The company already has seen significant economic and environmental benefits in the form of a reduced carbon footprint and a 72% average gross recovery rate on returned items. But the biggest benefit has been for the brand itself, said Turk: “Full Cycle is allowing us to connect with our customer to really validate and show progress on our sustainability journey,” he said. “We’re not perfect, and we want to show that continued effort and improvement.”
“For solid brands that are designing quality products for life, resale is a seal of that,” added Richter. “If I’m building products that last a lifetime then why should they only sell one time? They should sell two or three or four or five times. It’s all about just building a loyal lifetime customer.”
Streamlining the Reverse Flow
While its benefits are clear, resale processes are complicated. “What makes this really hard for a retailer is their systems were never designed to be optimized for the reverse flow,” explained Richter. “We’ve got thousands of items now coming backwards — we need to get the product data right to begin with, we need to have visibility into the inspections and a process for getting something that’s in a one-of-a-kind condition added to inventory with the right description. Making that as streamlined as possible is a big part of the challenge, including automation of all the logistics around that.”
FloorFound helps take the work out of that process for retailers like Floyd, Joybird and Burrow with:
- A network of 25 warehouses across the U.S. that enable localized pickup, inspection and resale;
- Software solutions to handle grading, merchandising and pricing; and
- Managing the post-purchase experience once an item is resold.
“We coordinate everything from who’s going to pick it up to where it’s going to go,” said Richter. “Once it gets back to the warehouse, employees use our software to run an inspection process to determine what condition the product is in and how to grade it. We have a platform to review the pending inspection reports and determine the pricing, then we list it for sale on the Floyd Full Cycle website.”
In addition to managing the brand’s white label recommerce site, FloorFound also handles syndication of product listings across other relevant platforms including AptDeco, Chairish and FloorFound’s own marketplace. However, “about 75% of the sales of these items come through the direct brand channel,” said Richter. “We mainly operate FloorFound.store to understand buying behaviors and the pricing and promotional tactics that work or don’t work.”
Bringing in New Customers and Keeping Them Happy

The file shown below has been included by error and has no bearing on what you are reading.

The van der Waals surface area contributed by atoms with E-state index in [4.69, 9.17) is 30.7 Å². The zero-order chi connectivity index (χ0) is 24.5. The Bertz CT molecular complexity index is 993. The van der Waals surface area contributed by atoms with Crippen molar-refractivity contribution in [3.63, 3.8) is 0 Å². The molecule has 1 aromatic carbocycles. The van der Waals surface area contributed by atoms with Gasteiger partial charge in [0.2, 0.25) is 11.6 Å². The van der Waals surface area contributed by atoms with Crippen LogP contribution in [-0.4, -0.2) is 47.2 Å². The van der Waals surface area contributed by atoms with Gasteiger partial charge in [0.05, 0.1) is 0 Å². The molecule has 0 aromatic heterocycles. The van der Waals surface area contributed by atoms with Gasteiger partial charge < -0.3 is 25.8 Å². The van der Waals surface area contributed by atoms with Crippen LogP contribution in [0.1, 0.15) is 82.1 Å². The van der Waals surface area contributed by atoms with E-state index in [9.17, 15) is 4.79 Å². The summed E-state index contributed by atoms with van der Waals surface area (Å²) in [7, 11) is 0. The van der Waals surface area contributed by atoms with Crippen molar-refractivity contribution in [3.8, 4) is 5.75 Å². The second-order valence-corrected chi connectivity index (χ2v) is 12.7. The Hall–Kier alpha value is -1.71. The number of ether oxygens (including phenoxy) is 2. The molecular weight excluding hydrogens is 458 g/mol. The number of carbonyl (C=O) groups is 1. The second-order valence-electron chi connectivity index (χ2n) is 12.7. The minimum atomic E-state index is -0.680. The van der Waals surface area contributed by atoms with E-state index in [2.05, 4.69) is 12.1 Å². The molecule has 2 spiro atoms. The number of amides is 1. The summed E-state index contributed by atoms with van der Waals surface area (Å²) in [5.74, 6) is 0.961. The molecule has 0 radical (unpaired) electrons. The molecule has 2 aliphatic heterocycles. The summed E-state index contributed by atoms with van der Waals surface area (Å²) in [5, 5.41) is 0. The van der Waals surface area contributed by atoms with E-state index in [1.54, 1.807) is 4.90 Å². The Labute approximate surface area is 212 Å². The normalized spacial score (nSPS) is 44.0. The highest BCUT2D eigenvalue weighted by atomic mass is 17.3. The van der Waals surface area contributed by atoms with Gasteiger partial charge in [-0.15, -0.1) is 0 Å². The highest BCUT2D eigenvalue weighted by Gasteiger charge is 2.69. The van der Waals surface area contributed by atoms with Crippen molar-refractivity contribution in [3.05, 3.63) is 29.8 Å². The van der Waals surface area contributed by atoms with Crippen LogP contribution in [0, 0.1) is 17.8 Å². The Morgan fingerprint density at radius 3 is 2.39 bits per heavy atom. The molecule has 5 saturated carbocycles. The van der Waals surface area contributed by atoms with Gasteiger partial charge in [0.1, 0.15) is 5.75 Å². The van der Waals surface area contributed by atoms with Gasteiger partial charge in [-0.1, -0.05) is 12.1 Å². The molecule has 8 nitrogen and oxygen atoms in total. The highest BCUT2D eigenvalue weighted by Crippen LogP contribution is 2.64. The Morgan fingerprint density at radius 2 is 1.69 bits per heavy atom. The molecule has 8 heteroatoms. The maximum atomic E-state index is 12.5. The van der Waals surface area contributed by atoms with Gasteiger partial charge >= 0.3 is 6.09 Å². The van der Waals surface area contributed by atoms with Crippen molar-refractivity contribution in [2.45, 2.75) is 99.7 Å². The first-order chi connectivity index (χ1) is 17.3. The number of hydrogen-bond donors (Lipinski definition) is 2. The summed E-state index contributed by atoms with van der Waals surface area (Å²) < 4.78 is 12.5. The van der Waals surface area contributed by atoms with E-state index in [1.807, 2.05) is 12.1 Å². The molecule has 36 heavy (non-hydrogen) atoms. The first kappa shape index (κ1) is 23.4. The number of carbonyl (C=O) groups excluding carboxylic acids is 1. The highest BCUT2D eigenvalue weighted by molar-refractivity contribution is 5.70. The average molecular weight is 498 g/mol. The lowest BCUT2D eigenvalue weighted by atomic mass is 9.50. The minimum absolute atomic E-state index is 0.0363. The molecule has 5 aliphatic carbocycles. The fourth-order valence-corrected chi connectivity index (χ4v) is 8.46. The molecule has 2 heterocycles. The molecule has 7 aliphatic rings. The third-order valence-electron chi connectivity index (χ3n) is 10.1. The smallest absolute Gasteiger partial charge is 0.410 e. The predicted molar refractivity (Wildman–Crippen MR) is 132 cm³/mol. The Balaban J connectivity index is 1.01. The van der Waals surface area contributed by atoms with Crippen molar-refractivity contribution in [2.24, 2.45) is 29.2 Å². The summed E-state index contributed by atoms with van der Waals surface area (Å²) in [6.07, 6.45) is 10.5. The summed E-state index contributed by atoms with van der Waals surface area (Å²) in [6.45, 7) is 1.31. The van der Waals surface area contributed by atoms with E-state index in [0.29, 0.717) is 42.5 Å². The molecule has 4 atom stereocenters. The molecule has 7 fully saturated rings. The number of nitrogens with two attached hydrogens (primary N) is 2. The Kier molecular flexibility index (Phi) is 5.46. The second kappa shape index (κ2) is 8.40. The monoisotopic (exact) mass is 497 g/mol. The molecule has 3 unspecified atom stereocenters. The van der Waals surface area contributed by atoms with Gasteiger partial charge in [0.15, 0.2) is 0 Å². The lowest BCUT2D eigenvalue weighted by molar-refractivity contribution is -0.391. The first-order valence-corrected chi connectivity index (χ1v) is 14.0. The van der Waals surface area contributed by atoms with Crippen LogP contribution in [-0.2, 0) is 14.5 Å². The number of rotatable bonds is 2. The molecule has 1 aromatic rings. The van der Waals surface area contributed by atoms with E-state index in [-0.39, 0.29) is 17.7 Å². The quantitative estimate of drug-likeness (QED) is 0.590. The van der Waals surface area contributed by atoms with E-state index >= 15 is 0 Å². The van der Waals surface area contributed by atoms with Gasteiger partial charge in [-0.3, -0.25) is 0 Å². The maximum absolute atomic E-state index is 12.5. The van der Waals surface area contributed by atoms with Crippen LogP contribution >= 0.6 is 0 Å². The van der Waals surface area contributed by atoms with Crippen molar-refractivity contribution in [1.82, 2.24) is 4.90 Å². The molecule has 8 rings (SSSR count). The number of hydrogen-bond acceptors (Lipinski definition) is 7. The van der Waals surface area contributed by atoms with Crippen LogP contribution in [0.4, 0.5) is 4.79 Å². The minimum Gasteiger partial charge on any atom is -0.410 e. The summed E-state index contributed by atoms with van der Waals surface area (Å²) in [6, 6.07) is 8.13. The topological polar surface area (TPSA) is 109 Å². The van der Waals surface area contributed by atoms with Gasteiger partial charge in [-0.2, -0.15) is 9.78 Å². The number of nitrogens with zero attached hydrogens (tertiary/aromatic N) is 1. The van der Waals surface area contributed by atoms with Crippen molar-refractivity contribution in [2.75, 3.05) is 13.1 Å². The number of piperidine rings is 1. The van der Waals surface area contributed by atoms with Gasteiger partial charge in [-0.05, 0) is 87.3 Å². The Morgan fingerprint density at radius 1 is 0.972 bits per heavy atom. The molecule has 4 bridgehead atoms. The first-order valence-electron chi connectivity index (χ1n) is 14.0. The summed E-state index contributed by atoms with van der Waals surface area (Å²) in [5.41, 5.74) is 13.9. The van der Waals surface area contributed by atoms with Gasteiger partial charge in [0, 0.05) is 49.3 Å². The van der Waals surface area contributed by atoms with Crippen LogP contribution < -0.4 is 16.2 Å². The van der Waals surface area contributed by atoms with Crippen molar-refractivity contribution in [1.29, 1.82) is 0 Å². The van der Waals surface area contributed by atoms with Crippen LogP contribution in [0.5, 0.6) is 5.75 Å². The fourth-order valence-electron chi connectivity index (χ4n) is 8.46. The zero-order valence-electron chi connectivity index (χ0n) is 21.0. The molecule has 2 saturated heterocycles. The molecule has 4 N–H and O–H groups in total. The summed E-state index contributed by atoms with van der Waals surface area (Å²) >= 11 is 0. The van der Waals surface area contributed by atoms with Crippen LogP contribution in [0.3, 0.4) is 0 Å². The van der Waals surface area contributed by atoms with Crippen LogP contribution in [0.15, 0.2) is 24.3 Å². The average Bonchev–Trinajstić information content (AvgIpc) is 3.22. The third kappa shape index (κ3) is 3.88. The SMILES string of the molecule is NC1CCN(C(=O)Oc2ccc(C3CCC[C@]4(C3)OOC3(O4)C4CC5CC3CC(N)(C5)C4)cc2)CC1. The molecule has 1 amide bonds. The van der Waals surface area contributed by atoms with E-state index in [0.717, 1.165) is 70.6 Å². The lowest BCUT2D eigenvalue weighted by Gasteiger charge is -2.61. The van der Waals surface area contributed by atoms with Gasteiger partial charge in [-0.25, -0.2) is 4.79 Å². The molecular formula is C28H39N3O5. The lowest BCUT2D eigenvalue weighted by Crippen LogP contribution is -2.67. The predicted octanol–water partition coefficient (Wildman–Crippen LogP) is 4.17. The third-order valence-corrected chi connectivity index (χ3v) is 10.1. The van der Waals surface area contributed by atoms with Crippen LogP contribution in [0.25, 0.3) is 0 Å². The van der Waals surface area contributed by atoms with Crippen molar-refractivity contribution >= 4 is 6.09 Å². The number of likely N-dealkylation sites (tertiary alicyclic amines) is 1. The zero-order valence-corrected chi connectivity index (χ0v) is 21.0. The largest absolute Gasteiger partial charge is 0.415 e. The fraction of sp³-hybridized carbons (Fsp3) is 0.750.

For Floyd, the program offers the added benefit of improving customer acquisition and retention: “75% of the customers that purchase on Full Cycle are new to Floyd and 25% of those customers actually come back and purchase something at full price from us later on,” said Turk. “The average time to sell for a product on Full Cycle is eight days, so the demand is extremely high. It allows us to capture some incremental revenue and we’re engaging with customers that maybe wouldn’t have purchased from Floyd.”
One element that’s critical for recommerce success is customer service: “Customers will shop brands for recommerce, but when they do they expect the experience to be every bit as good as a new product purchase,” said Richter. “We all know [a vast majority of] shoppers say if they have a bad return experience they’ll abandon the brand. So we’re responsible for that, but then on the downstream side [through the resale process] we’re the custodian of our client’s brand. It’s not just buying furniture online, now you’ve also got to get comfortable with buying something that’s resale. You have to help consumers develop a level of confidence to do that, which is why our satisfaction guarantee is so important.”
Looking forward, Turk said Floyd plans to expand its recommerce efforts into replacement and expansion parts in addition to the core furniture items it resells today. Full Cycle currently makes up a very small portion of Floyd’s total sales — less than 1% of revenue — but “every week and month that goes by we’re increasing the percentage of our returns and imperfect product that we allocate to FloorFound, so we’re seeing it scale and provide more and more to the top and bottom line,” said Turk.